The Trials of Desire and the Possibility of Faith

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It is not clear in some quarters whether and how Christian faith remains possible. This experience takes a variety of forms: within the academy, the reverberations of Kant's critiques may yet be felt; in popular discourse, the aggressive scientism of the new atheists looms large; for practicing Christian communities, religious and cultural diversity problematizes the role of Christian commitment in the public sphere. This conference will reflect upon contemporary belief and practice in light of a suggestion that emerges from the expansive oeuvre of Denys Turner, that the possibility of faith begins as a question of desire.

After Turner's early work on analytic moral philosophy, he shifted to consider the lessons of Marx’s critique of moral and political ideology for traditional Christian theology. Suspicious of ideological illusion while dissatisfied with the narrowness of skeptical rationality, Turner began to explore the intimate relationship between knowledge and desire articulated in medieval Christian theology as a way to clarify the character of a Christian life that might continue under the sign of critique.

Turner's work advances the view that theology is properly animated by desire for a God who eludes mere reason. Whereas some take this for futility, Turner argues that the dynamic interplay between speech and unsaying rigorously articulates love for the living God. While disrupting the attenuated theologies represented by fundamentalist atheism, analytic theodicy, and an ossified Thomism, Turner insists that theological reflection begins in a desire that outstrips itself, reaching into darkness in search of the transcendent God.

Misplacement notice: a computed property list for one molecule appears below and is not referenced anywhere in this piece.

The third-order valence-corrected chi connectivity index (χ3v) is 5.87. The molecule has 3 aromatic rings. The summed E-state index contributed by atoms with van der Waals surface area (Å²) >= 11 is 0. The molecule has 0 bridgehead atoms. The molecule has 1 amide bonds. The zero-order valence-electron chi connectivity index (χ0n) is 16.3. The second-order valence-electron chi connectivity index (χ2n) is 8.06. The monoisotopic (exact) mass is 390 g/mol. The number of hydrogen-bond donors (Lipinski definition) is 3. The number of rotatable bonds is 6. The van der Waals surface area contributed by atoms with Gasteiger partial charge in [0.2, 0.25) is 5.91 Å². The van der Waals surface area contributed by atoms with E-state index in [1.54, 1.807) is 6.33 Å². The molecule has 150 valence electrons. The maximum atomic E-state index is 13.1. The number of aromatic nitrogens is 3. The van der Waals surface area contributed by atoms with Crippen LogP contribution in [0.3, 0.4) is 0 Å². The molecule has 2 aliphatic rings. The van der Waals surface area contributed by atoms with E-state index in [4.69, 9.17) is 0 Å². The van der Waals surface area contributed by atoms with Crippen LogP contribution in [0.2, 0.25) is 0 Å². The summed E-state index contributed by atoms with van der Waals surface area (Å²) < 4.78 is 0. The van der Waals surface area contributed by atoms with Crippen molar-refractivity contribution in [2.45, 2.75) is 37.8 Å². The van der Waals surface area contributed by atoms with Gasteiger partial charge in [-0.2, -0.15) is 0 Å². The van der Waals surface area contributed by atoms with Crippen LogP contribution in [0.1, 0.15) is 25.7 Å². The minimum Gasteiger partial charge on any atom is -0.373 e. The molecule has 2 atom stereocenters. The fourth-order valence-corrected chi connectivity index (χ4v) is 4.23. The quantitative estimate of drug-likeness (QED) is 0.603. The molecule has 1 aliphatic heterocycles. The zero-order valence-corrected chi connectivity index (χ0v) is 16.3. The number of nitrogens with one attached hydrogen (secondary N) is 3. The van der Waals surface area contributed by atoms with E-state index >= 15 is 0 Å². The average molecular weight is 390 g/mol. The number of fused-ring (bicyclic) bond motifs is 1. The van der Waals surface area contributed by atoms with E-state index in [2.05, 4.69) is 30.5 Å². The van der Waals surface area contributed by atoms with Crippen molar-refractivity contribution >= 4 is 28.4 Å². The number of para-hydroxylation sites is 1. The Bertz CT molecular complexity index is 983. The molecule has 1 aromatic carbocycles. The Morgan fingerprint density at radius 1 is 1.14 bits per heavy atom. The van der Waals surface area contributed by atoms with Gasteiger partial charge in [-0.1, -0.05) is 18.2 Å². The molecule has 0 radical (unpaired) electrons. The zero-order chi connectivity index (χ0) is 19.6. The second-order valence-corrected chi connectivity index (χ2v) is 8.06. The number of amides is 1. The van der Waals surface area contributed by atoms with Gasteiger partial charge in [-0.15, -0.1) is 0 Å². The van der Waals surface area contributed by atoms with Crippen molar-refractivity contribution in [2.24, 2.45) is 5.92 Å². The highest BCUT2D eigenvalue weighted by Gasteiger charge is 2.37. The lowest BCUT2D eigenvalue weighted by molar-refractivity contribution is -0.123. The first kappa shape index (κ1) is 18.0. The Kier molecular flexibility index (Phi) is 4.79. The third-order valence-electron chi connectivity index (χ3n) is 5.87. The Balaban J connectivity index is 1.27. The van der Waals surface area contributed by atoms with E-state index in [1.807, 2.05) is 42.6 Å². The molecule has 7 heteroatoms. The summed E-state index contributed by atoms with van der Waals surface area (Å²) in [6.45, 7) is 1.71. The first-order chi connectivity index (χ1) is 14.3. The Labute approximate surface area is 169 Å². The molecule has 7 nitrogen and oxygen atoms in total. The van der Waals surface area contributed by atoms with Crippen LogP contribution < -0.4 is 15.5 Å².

Contributions will include perspectives from philosophy, theology, and the history of thought, with the focus centered squarely upon constructive treatment of the mutual implication of desire, faith, and the darkness of God. In keeping with Turner's exemplary intellectual promiscuity, contributions will treat the wide range of themes that relate to this central concern. The papers will be circulated before the conference so that time may be devoted to substantive discussion rather than exposition; if you intend to attend, please register so that you can receive the papers in advance.

Please contact David Newheiser and Eric Bugyis with any questions at